When I started writing and first tried to characterize my work, I came across a wonderful word: psychogram - a story that revolves around the psychological evolution of a specific character. The societal background and even geographical location of the story and the character are of secondary importance. I focus on the psychological aspects of the story and end up with a narrative that is told entirely by one narrator. Developping such a story is easy for me, since I am used to it and, in general, have quite a good idea about how the story ends.

Now, I want to write about an historical event, more specifically, I want to tell the story of how a firmly established subculture dissolves under the pressure of changing times. The story is anchored to a specific time and geographical setting, the outcome is quite clear: The subculture ceases to exist. One of my favourite authors, Hans Fallada, would have been perfect to write a story like this: Many characters, many viewpoints, a societal approach to storytelling that focuses on an entire body of people rather than singled-out individuals. Since I am new to this kind of story-telling, I want to ask: How do I do this?

Related questions: Is it possible to use my psychogram-techniques of writing to develop a plot for a story about an entire society? (I.e.: Is it possible to concentrate on a single character, possibly in the form of a hero's journey, and yet tell the story of a societal upheaval?) Have you experience with similar projects, and have you possibly developed methods to handle them?

tl;dr: As a storyteller used to stories about individuals, how do I handle a story about a societal upheaval?

  • This question made me think about Dubliners, by James Joyce. It is a collection of short stories, each focusing on a different character, that is meant to capture a portrait of Irish middle-class in the early 20th century. I don't know if you favour short or long tales, but if you enjoy writing short stories, it might be an approach. – Sara Costa Jan 17 '17 at 23:13

There are a few approaches that you could use in this situation.

The first is to plot out the most significant events of the unfolding drama and identify as few key players as possible who between them witness the sequence of events. You might then present a semi-fictionalised account of what they saw. If using the historical figures of the culture does not work for you then perhaps place fictional characters in the key moments and tell their story. This would allow you to tell a number of intertwined character stories and show the growth and change in each one in the context of the social change.

You might also consider having had these characters having known each other before the events you wish to show or meeting up after to reminisce. In fact the reminiscing might be the very vehicle for telling the story.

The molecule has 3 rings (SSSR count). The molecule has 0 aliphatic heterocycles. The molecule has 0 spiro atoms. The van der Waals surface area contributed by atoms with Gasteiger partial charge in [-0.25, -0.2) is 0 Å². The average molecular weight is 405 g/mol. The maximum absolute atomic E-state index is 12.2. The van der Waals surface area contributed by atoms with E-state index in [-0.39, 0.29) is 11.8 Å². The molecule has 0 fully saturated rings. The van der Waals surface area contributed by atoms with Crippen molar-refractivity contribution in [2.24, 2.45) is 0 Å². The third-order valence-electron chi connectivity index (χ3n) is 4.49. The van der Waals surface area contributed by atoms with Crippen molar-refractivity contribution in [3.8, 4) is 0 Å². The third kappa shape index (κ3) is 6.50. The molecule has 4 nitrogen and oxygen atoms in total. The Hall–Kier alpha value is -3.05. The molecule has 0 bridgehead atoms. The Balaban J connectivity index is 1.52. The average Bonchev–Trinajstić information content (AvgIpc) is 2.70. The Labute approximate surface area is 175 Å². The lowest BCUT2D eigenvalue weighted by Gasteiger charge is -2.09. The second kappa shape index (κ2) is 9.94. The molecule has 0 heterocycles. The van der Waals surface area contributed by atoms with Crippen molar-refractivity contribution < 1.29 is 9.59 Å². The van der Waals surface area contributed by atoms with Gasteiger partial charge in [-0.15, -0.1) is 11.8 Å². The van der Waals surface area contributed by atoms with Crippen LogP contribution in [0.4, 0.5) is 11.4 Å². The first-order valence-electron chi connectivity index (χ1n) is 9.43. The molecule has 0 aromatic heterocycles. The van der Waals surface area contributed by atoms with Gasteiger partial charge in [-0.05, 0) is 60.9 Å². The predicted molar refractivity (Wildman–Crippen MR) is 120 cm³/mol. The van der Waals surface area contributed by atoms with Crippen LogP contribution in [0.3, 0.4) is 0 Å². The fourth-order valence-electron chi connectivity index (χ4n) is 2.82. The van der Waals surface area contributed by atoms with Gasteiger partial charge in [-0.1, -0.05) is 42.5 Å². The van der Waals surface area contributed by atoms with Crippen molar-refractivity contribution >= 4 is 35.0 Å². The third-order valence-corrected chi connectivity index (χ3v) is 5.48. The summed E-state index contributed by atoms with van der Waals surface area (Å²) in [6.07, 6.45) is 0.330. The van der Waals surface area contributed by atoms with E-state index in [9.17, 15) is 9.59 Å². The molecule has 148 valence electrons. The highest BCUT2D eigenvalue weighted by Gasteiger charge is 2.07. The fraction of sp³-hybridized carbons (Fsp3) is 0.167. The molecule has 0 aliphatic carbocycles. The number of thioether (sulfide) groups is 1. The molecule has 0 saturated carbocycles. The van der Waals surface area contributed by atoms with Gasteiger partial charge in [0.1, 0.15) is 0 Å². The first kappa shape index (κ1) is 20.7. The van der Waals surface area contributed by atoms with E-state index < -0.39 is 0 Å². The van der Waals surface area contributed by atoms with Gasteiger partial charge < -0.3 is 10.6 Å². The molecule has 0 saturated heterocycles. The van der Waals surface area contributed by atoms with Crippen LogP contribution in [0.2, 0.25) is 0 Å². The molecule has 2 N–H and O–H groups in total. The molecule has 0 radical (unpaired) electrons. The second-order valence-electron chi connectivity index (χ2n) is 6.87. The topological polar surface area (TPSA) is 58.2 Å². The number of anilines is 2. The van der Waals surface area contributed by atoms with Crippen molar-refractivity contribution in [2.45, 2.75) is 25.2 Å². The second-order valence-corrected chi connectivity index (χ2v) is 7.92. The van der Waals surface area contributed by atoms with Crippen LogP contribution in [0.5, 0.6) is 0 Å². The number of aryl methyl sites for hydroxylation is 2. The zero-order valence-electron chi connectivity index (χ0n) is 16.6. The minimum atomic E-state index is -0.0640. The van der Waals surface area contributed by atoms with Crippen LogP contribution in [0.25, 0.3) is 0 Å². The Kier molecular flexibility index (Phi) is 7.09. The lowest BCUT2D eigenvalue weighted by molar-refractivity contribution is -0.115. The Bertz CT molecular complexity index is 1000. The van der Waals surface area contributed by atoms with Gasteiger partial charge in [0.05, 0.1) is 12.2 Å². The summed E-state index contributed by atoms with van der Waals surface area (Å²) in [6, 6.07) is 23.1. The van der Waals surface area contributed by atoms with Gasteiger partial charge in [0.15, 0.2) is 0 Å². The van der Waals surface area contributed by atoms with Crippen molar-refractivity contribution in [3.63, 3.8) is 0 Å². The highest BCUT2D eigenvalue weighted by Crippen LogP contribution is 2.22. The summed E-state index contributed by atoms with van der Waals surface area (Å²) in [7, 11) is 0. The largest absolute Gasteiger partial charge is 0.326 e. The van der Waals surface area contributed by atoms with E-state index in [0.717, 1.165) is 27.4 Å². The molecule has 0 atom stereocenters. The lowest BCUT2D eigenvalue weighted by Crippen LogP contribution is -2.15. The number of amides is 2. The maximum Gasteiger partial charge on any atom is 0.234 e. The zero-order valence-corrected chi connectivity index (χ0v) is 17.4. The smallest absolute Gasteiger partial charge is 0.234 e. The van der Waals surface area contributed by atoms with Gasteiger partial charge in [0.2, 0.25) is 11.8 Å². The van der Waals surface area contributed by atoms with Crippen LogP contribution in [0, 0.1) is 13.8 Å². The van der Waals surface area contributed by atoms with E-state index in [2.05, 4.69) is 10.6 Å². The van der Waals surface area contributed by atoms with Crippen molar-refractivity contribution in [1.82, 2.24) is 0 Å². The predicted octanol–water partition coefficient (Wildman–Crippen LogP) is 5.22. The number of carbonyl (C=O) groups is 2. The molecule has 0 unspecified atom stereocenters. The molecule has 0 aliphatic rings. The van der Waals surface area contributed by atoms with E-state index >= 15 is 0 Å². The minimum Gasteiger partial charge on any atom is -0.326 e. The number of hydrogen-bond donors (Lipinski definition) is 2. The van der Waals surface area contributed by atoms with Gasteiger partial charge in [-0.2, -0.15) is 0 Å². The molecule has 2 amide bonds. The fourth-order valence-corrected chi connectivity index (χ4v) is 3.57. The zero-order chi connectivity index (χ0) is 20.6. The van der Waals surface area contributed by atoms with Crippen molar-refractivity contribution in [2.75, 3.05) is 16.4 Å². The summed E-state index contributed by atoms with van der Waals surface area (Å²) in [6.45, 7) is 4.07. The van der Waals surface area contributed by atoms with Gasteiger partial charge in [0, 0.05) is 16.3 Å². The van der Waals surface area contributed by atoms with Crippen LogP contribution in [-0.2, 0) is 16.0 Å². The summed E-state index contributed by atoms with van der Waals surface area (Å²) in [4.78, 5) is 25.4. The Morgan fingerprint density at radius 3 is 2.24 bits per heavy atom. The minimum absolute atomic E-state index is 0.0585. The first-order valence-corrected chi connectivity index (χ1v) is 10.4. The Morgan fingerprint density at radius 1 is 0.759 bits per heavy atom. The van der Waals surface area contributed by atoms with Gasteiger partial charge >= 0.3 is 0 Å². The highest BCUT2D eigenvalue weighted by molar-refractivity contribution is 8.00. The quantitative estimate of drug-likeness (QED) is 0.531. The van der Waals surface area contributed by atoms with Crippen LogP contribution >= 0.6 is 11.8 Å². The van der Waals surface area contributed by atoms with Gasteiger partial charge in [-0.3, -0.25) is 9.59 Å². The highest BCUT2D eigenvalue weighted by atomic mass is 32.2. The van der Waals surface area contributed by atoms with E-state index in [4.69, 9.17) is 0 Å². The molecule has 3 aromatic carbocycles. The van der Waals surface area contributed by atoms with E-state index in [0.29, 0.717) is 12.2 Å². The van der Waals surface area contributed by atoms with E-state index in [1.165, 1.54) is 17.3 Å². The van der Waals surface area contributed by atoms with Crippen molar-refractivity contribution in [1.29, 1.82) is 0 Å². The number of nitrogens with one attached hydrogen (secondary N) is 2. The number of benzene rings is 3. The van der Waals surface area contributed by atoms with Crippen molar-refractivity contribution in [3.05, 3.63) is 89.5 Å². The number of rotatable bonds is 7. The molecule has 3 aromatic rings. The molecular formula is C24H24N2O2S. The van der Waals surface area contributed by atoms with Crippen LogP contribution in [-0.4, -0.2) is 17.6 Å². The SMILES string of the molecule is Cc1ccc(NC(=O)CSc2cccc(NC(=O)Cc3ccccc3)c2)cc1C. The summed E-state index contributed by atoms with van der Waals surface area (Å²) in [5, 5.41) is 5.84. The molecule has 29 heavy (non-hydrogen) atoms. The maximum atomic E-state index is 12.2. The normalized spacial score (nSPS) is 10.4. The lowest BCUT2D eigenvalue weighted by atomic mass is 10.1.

The reminiscing approach gives you two approaches.

Option 1a: Cover the events in order from each perspective switching view point as need. This is, I imagine, is close to the approach you are considering currently.

Option 1b: Tell each character's experience of the process and the events they witnessed. The same moments might look very different to different people (real or imagined). Effectively playing to what you consider you strengths with slightly shorter story arcs.

An complete alternative (Option 2) could be to have a single character (almost definitely fictional), perhaps a relative late comer to the sub culture. This audience surrogate would more than likely experience a deep emotional response to the sub-culture and while having no direct influence on the events that unfold still must react and change as the sub-culture goes through its last days or weeks (or months).

You could still bring in third party perspective with conversations with direct participants wherein said person is simply trying to get to grips with what is happening. In this form you are again playing to your single character point of view strengths but the backdrop is also the story you are wanting to tell (or better yet show).

TL;DR: Whichever approach you use there is no doubt that you are pushing yourself outside of your comfort zone (no bad thing) but it does not hurt to continue to play to established strengths at the same time.


Arguably, the story of the internal life of an individual, in the context of sweeping social events, is a recipe for great literature. "No man is an island": if the world is changing, it's inevitably going to play out in an individual's life. Even a Hero's Journey has a social context. The movie Star Wars is known to be explicitly written as a Hero's Journey, but it's also the story of a war against a fascist state.

If you've already mastered writing the internal life of your protagonist, all you really need to do is fill out the scenery behind him or her. Unless your character is entirely self-absorbed, things like wars, creation or destruction of sub-cultures and so forth are going to to have an impact.

  • Thank you for your comment, it definitely makes sense. However, what I was really wondering about is whether instead of an individual, an entire society can be the hero of the Hero's Journey. I don't know whether such a story would work any differently from your usual Hero's Journey, and if so, has anybody ever looked into this? I'm well familiar with the monomyth by now and wonder if there such a thing as polymyth, thinking especially of storytellers like Fallada. – Filip Mar 25 '15 at 10:10

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